The first time I heard about the Basque Country was as a child, hearing about a place in Spain where my paternal grandmother and paternal grandfather were from. I never had a chance to meet my paternal grandfather, but when we visited family in Mexico City I was shown pictures and told stories about him from my grandmother who spoke with a Spanish accent. There were tales of war; stories about my grandfather nearly being executed and playing for the Basque National soccer League, and my grandmother’s family fleeing Spain to Mexico, but not before being put in a concentration camp in Dakar for 6 months. The Spanish Civil War coincided with WWII, and Franco, Spain’s dictator, wasn’t particularly fond of the Basque people.
The summer of my Junior year in high school my parents “shipped” my brother and me off to stay with family in the Basque country in a small coastal town called Bakio, much to my disappointment ;). I didn’t want to leave my boyfriend at the time for several weeks, and didn’t know what to expect. 3-4 weeks seemed like a long time and I wasn’t sure if I was going to enjoy myself. Little did I know that trip would change my life.
I had the chance to meet extended family and stayed in one of the most beautiful/charming towns I have ever seen, with a stunning rocky beach with huge waves and emerald green mountains in the distance. I learned a lot about the Basque culture, language (especially how different it is from any other language), cuisine, and about its customs and its people. It opened my world up to travel (it was my first European trip), and it gave me a greater understanding and deep appreciation for my roots and heritage.
Recently I was able to travel back to explore more of the Basque Country thanks to one of my most trusted travel partners that takes care of my clients when they travel to Spain. They invited me and a few other travel advisors to discover the Basque Country, and gave us a taste of what our clients can expect and enjoy when planning a trip for them there. Of course I couldn’t pass up the opportunity to go back, and to discover more of the stunning region where my Dad’s family is from. We barely scratched the surface of what the Basque Country has to offer, but I hope this post gives you a better understanding of what you can see and do in this area and that it entices you to visit when you have the chance, you really won’t be disappointed.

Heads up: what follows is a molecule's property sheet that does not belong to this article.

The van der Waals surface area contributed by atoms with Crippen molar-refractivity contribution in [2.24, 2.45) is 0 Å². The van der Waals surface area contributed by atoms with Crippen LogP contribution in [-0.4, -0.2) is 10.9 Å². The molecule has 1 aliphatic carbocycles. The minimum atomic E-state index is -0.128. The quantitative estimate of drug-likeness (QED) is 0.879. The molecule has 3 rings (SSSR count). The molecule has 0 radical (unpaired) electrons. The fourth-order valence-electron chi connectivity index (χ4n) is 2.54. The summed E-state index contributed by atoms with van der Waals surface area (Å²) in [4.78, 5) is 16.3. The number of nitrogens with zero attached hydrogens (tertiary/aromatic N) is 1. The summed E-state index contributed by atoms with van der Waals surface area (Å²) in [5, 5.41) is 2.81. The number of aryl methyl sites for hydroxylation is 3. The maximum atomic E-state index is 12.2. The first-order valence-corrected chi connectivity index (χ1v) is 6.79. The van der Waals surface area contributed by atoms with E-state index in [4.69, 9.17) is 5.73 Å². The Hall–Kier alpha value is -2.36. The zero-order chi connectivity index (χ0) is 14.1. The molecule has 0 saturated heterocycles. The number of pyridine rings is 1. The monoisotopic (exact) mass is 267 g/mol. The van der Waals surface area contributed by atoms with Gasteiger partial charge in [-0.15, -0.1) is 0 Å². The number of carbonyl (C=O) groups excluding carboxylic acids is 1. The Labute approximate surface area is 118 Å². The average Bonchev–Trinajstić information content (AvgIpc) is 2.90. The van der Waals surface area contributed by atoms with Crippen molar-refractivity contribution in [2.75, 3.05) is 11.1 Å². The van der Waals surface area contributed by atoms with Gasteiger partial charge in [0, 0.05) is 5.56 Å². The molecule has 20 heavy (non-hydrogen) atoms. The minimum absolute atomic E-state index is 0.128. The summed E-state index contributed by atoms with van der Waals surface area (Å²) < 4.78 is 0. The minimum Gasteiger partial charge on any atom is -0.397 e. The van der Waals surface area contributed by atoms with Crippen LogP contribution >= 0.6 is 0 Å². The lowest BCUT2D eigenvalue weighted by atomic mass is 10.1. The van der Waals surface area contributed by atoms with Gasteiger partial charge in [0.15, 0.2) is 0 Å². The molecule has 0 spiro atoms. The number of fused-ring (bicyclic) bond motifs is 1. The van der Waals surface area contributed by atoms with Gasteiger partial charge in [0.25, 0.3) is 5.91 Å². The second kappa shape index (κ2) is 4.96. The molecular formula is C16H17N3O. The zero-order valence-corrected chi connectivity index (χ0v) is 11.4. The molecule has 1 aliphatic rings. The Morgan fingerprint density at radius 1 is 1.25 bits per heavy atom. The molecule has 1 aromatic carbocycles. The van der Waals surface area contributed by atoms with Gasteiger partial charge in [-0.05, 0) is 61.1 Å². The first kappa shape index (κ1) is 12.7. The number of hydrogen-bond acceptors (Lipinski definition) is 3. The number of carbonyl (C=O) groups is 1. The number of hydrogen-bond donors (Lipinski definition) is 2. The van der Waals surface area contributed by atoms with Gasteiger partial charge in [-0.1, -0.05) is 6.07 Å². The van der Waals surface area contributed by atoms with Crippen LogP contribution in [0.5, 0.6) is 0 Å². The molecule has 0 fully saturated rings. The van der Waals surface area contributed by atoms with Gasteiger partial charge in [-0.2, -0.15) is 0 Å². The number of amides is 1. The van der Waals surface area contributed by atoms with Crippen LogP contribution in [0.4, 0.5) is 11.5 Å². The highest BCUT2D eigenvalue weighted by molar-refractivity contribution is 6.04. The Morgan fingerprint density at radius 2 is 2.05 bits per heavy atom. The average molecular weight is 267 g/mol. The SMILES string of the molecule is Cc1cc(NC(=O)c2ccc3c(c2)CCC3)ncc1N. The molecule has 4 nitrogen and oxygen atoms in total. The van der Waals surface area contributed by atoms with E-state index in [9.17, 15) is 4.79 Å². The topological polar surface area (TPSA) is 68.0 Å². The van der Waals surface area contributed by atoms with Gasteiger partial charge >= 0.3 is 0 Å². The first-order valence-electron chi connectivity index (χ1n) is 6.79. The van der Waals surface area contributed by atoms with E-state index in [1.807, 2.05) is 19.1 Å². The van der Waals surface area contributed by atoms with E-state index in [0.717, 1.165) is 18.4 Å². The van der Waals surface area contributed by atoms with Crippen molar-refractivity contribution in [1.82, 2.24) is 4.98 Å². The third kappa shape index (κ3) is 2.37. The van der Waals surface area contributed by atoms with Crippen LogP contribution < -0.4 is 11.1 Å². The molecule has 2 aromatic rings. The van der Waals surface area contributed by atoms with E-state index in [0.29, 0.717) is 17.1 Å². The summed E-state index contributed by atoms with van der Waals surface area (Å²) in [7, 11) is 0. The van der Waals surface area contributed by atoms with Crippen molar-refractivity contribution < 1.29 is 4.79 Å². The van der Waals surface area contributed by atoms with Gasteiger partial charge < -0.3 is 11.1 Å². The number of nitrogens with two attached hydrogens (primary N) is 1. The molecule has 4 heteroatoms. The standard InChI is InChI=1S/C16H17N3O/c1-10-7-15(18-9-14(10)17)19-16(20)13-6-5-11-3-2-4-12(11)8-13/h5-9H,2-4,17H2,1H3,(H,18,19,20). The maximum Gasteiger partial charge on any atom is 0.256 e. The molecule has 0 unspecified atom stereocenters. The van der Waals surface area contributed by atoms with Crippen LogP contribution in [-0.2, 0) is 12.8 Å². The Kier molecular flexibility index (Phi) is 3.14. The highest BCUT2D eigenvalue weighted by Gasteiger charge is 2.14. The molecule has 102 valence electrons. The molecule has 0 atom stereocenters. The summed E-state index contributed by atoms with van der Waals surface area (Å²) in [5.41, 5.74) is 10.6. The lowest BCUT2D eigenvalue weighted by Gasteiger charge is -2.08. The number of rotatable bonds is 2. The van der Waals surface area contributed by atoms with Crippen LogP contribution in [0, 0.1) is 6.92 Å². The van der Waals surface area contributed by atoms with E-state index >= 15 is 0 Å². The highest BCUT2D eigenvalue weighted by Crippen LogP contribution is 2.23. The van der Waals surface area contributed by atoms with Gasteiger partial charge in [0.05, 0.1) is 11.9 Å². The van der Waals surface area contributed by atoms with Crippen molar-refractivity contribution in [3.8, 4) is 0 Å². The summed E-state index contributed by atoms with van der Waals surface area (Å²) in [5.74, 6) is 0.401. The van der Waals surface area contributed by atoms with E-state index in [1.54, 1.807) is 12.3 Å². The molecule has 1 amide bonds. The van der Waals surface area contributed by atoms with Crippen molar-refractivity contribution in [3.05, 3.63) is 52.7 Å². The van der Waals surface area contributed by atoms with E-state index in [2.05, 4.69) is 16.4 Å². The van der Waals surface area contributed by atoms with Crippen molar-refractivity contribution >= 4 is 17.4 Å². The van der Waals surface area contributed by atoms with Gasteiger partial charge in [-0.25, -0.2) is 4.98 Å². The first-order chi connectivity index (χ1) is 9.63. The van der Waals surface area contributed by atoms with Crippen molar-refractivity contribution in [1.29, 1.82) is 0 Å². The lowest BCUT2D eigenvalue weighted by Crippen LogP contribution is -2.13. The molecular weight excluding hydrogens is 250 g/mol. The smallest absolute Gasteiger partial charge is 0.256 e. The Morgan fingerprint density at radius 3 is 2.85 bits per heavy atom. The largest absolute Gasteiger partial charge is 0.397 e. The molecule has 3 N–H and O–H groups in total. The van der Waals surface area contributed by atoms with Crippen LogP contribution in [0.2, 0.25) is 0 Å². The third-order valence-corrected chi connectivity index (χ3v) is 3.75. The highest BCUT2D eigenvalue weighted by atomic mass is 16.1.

The following are towns/cities worth checking out in the Basque Country, along with a few ideas on what to see and do there.
St Jean de Luz
St Jean de Luz is a charming little beach town on the French Basque side (the Basque country encompasses parts of northern Spain by the Pyrenees mountains and southern France hugging the Bay of Biscay). It is very close to the Spanish border, and is very easy to get to from San Sebastian. It is very picturesque, and it happens to be the town where Louis the XIV married Maria Theresa of Spain. It has a beautiful pedestrian shopping area, cute town squares, lovely Basque architecture, and a long sandy beach with great surf conditions. The town also has a picturesque fishing port where you can watch the fishermen pull in large catches of tuna, sardines, and anchovies. Through my travel partners, I can help set up a private Basque Pelota workshop with professionals, as it’s a well known Basque sport. Each village has it’s own “fronton” or court, and is multigenerational and quite traditional. It’s also worth going to take a peek and do some wine tasting at the Egiategia winery to check out how they make their wines under water via a process that has been patented and has produced some very interesting and fun wines.
Biarritz is also just a short ride past the French border, and is one of France’s most spectacular and stylish cities. The city is still a desirable resort town for Europe’s elite, thanks to Empress Eugenie making it popular in the mid 19th-century after building a summer palace right on the beach (now a palace hotel currently undergoing renovations). Things you must see here is Les Halles (their city market with amazing local goods such as cheeses, charcuterie, fresh flowers, fresh fish, fresh fruit, etc), the lighthouse, the Port Vieux or old port, and the stunning beaches which are also great for surfing.
Bayonne is a charming city also close to the Spanish/French border in the Basque Country where two rivers intersect. It has a stunning cathedral and a very interesting Basque museum that walks you through the Basque way of life and teaches you about their agrarian ways, their whale hunting days, shows you how they lived, and their customs. Bayonne is also known for their fantastic chocolate, and when we set up a guided tour of the city we’ll also make sure to include a stop at a world-famous artisanal chocolatier’s atelier with a tasting 😉
St Jean Pied de Port
The world-famous pilgrimage route of St James covers a lot of the North Spanish region, passing through many small towns in the Basque country. St Jean Pied de Port is one of the towns where pilgrims would stop on their way to Santiago de Compostela, and was also named as one of the most beautiful villages of France in 2016. It is a former medieval city, and is absolutely charming.